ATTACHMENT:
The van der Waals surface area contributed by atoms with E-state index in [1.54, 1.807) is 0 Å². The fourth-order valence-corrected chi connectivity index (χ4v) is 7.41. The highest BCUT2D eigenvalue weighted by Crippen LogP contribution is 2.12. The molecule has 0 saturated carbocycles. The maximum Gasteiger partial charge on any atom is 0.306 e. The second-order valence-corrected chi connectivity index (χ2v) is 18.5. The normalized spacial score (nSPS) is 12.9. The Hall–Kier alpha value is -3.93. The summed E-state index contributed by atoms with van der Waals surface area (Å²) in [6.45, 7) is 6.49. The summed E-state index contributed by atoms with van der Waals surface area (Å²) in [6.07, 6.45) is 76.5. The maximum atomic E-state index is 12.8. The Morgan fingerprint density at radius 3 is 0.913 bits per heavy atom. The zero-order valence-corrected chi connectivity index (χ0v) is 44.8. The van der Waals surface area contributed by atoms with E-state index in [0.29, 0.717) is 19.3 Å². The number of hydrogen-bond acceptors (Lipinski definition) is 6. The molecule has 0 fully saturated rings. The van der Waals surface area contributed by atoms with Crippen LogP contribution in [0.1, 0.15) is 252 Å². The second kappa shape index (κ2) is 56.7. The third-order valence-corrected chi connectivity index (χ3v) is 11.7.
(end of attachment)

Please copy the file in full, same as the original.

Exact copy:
The van der Waals surface area contributed by atoms with E-state index in [1.54, 1.807) is 0 Å². The fourth-order valence-corrected chi connectivity index (χ4v) is 7.41. The highest BCUT2D eigenvalue weighted by Crippen LogP contribution is 2.12. The molecule has 0 saturated carbocycles. The maximum Gasteiger partial charge on any atom is 0.306 e. The second-order valence-corrected chi connectivity index (χ2v) is 18.5. The normalized spacial score (nSPS) is 12.9. The Hall–Kier alpha value is -3.93. The summed E-state index contributed by atoms with van der Waals surface area (Å²) in [6.45, 7) is 6.49. The summed E-state index contributed by atoms with van der Waals surface area (Å²) in [6.07, 6.45) is 76.5. The maximum atomic E-state index is 12.8. The Morgan fingerprint density at radius 3 is 0.913 bits per heavy atom. The zero-order valence-corrected chi connectivity index (χ0v) is 44.8. The van der Waals surface area contributed by atoms with E-state index in [0.29, 0.717) is 19.3 Å². The number of hydrogen-bond acceptors (Lipinski definition) is 6. The molecule has 0 fully saturated rings. The van der Waals surface area contributed by atoms with Crippen LogP contribution in [0.1, 0.15) is 252 Å². The second kappa shape index (κ2) is 56.7. The third-order valence-corrected chi connectivity index (χ3v) is 11.7.